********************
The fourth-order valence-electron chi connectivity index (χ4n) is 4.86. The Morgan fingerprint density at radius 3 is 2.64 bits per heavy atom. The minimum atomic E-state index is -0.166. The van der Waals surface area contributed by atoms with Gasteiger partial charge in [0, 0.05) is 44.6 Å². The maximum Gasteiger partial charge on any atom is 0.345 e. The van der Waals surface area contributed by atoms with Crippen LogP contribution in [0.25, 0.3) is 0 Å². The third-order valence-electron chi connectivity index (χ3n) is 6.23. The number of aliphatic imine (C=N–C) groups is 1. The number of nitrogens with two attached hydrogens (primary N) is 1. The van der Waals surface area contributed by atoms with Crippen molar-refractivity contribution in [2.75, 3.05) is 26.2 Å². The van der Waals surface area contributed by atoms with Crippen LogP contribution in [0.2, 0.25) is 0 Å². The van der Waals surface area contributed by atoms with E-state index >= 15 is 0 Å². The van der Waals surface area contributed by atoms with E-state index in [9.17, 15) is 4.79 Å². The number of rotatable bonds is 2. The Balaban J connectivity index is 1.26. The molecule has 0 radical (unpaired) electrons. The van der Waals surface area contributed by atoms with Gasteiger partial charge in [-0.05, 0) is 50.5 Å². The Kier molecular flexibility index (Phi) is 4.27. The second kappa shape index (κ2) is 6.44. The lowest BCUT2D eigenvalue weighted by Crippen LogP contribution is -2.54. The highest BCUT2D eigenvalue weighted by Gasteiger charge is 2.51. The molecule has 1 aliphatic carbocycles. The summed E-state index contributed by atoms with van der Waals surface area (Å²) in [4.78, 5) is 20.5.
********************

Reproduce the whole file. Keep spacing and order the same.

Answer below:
The fourth-order valence-electron chi connectivity index (χ4n) is 4.86. The Morgan fingerprint density at radius 3 is 2.64 bits per heavy atom. The minimum atomic E-state index is -0.166. The van der Waals surface area contributed by atoms with Gasteiger partial charge in [0, 0.05) is 44.6 Å². The maximum Gasteiger partial charge on any atom is 0.345 e. The van der Waals surface area contributed by atoms with Crippen LogP contribution in [0.25, 0.3) is 0 Å². The third-order valence-electron chi connectivity index (χ3n) is 6.23. The number of aliphatic imine (C=N–C) groups is 1. The number of nitrogens with two attached hydrogens (primary N) is 1. The van der Waals surface area contributed by atoms with Crippen molar-refractivity contribution in [2.75, 3.05) is 26.2 Å². The van der Waals surface area contributed by atoms with Crippen LogP contribution in [0.2, 0.25) is 0 Å². The van der Waals surface area contributed by atoms with E-state index >= 15 is 0 Å². The van der Waals surface area contributed by atoms with E-state index in [9.17, 15) is 4.79 Å². The number of rotatable bonds is 2. The Balaban J connectivity index is 1.26. The molecule has 0 radical (unpaired) electrons. The van der Waals surface area contributed by atoms with Gasteiger partial charge in [-0.05, 0) is 50.5 Å². The Kier molecular flexibility index (Phi) is 4.27. The second kappa shape index (κ2) is 6.44. The lowest BCUT2D eigenvalue weighted by Crippen LogP contribution is -2.54. The highest BCUT2D eigenvalue weighted by Gasteiger charge is 2.51. The molecule has 1 aliphatic carbocycles. The summed E-state index contributed by atoms with van der Waals surface area (Å²) in [4.78, 5) is 20.5.